Dr. Deena Hinshaw clarifies the rules surrounding isolation for parents as a child gets tested for COVID-19 in Alberta.
Police have arrested a man and a woman in connection with a Tuesday homicide, involving a man who was pushed or fell from a car at the intersection of Memorial Drive and 36th Street S.E.The names of the suspects will be released if charges are formally laid, police said.As of 6 p.m. Thursday, police were executing a search warrant in the 2600 block of 17 Street S.W., following up after initially seeking a vehicle with the licence plate CHG-6058 and a distinctive "Jesus" bumper sticker.Police said a vehicle of interest believed to be connected to this incident had been located and seized.The victim has been identified as David Bawden, 59, of Calgary.Police are investigating the homicide as a possible random attack. It is believed the victim was walking east in the curb lane of eastbound Memorial Drive, between the Bridgeland and Zoo LRT stations, when at 8:37 a.m., a Volkswagen Jetta pulled over. The victim got inside the vehicle, police said in a release.The victim was pushed or fell from the vehicle about 4.4 kilometres later, at Memorial Drive and 36th Street S.E.Police and EMS were called to the scene around 8:50 a.m. The victim was pronounced dead at the scene.Police are now asking anyone who was travelling on Memorial Drive between Edmonton Trail and 36th Street N.E. at that time, and who may have dashcam footage, to come forward.No other information will be released at this time, police said, as the investigation is ongoing.This is Calgary's 27th homicide of the year. Anyone with information is asked to contact police at 403-266-1235, the homicide tip line at 403-428-8877 or anonymously through Crime Stoppers.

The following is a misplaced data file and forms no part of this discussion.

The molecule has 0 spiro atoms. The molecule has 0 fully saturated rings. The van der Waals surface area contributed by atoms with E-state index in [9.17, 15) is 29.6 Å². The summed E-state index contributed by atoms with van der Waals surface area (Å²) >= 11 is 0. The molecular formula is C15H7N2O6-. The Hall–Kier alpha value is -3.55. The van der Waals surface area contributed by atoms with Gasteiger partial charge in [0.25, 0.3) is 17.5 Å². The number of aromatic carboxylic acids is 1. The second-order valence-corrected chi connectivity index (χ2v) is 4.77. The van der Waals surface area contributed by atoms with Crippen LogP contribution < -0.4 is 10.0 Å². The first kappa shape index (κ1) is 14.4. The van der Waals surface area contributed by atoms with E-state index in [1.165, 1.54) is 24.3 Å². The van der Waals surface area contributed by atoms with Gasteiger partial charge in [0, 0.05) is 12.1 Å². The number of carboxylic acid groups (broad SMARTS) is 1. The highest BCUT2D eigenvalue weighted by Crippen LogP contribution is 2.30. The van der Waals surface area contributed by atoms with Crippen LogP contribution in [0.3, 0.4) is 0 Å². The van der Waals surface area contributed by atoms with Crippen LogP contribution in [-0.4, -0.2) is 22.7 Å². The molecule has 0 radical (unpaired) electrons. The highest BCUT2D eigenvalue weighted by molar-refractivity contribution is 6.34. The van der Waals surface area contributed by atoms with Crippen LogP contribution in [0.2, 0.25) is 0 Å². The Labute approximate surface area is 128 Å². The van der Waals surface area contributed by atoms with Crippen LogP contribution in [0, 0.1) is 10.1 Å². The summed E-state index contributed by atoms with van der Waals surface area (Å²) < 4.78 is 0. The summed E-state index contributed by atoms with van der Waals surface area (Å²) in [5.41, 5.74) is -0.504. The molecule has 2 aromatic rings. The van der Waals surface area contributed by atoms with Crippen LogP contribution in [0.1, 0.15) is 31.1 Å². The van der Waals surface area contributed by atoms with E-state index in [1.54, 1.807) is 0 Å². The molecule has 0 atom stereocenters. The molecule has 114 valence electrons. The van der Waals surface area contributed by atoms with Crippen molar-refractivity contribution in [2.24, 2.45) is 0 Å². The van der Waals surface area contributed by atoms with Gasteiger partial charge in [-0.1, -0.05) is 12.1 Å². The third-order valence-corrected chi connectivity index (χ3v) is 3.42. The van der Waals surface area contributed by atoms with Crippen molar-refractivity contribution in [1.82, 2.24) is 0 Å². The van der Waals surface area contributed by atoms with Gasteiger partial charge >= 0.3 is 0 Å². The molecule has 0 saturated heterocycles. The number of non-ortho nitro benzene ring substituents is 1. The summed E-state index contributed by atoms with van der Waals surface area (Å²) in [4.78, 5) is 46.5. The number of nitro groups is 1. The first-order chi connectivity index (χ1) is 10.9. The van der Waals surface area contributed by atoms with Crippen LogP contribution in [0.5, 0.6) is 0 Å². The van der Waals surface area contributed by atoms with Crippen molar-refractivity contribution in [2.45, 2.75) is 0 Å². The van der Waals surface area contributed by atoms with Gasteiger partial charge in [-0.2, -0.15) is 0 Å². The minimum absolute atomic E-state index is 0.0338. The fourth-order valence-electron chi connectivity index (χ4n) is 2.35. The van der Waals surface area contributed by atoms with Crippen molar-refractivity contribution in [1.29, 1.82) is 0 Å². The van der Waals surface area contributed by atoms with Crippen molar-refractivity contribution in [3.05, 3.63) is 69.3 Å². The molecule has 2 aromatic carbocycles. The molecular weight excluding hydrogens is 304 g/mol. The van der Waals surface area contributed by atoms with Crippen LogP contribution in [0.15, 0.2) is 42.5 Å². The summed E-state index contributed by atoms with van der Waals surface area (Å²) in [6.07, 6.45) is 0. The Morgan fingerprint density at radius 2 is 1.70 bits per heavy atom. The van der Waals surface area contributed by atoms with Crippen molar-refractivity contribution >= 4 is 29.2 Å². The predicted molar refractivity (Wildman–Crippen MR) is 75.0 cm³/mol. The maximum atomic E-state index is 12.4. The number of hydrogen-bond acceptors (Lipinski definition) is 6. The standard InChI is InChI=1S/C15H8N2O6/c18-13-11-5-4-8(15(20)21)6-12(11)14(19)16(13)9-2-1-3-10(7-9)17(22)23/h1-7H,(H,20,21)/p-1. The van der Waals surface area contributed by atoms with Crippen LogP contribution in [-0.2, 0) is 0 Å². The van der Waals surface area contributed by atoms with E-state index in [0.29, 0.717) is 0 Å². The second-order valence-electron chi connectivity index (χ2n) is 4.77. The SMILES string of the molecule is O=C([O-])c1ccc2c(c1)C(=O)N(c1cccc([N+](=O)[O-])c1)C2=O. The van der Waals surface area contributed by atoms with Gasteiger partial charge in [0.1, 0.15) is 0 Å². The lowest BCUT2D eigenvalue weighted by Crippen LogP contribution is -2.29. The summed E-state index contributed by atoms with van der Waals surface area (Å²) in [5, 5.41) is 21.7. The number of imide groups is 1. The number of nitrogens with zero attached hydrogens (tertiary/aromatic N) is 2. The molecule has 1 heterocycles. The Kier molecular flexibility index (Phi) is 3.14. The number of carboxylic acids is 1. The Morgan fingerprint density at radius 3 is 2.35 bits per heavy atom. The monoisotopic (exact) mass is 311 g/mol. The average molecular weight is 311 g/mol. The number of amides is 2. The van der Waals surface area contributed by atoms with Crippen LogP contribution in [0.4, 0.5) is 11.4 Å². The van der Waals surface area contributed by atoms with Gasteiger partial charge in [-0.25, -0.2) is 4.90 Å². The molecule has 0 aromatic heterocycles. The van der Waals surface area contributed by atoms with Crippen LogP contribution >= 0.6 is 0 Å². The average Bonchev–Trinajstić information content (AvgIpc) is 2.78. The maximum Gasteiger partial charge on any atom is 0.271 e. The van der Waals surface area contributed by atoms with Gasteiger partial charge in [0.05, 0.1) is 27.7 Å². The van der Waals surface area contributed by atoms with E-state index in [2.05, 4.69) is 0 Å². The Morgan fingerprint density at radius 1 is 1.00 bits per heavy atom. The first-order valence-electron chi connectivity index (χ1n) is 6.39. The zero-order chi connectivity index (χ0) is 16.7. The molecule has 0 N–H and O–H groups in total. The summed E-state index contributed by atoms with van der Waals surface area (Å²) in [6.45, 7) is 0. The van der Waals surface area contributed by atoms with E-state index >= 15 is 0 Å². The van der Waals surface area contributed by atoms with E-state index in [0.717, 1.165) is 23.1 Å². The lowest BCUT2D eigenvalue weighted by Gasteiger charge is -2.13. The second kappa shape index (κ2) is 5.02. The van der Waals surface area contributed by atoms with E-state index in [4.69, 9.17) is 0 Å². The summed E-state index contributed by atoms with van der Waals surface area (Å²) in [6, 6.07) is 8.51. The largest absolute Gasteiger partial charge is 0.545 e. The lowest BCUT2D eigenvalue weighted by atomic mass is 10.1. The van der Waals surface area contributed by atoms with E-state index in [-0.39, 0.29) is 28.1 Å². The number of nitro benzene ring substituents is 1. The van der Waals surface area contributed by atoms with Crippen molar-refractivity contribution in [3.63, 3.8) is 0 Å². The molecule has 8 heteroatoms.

Some Canadians are moving back to Atlantic Canada to ride out COVID-19.The Atlantic Bubble — which includes Nova Scotia, P.E.I., Newfoundland and Labrador and New Brunswick — has among the lowest number of COVID-19 cases in North America."We just thought ... we don't need to fight this fight anymore," said Amy Reitsma, who along with her Australian husband, Aneurin Pascoe, recently moved to Seabright, N.S., from the United Kingdom."We love London," she said. "But we got to a point where we were thinking there's got to be a better way."Reitsma, who has roots in Halifax, found out she was pregnant in February. Discovering she and Pascoe were expecting a child led them to make the journey back home to Nova Scotia."We just kind of watched the U.K. government make mistake after mistake after mistake in terms of managing the pandemic," said Reitsma."It was just such a glaring difference in how the governments were kind of wrapping their heads around this situation."Reitsma said she's confident in their decision."What the Maritimes have been able to do is really unique and it's very, very worth protecting."'Every story was the same'Like Reitsma and Pasco, Ian Yule made the decision to move home to Nova Scotia from California because of COVID-19."They're still getting thousands of cases in California a day," he said. Knowing the numbers are smaller in Nova Scotia, Yule said he "would just generally feel safer, not as paranoid all the time."He also wants to be closer to family and his job allows him to work from home in Canada.When he arrived in Canada, he overheard several fellow travellers telling customs agents they were coming from L.A. and moving home. "It seemed like every story was the same," he said.The Canada Border Services Agency doesn't track the number of people crossing the border to move home, because Canadians have an inherent right to do so. 'A huge draw'But there is evidence more Canadians are relocating — in some cases, moving to the Atlantic region from other parts of the country.Megan Holwell, a realtor with Royal LePage Atlantic, said she's seen growing interest from outside the region."Mainly what's making me so busy is I have several out-of-province buyers that are looking to relocate because of COVID," she said. "That was a huge draw for them."With people increasingly working from home, Holwell said buyers are more flexible with where they can live."It's kind of created opportunity for a lot of people there as well," she said.Howell said some of her clients are finding it difficult to view homes in person because of the 14-day quarantine rule, which she said is both a huge time and money commitment. As a result, she ends up showing homes via video conference calls.She said most of her clients who are looking to relocate are coming from Ontario, but she's also getting clients from Alberta and the U.S."I actually showed someone from California a house in Halibut Bay recently," she said.MORE TOP STORIES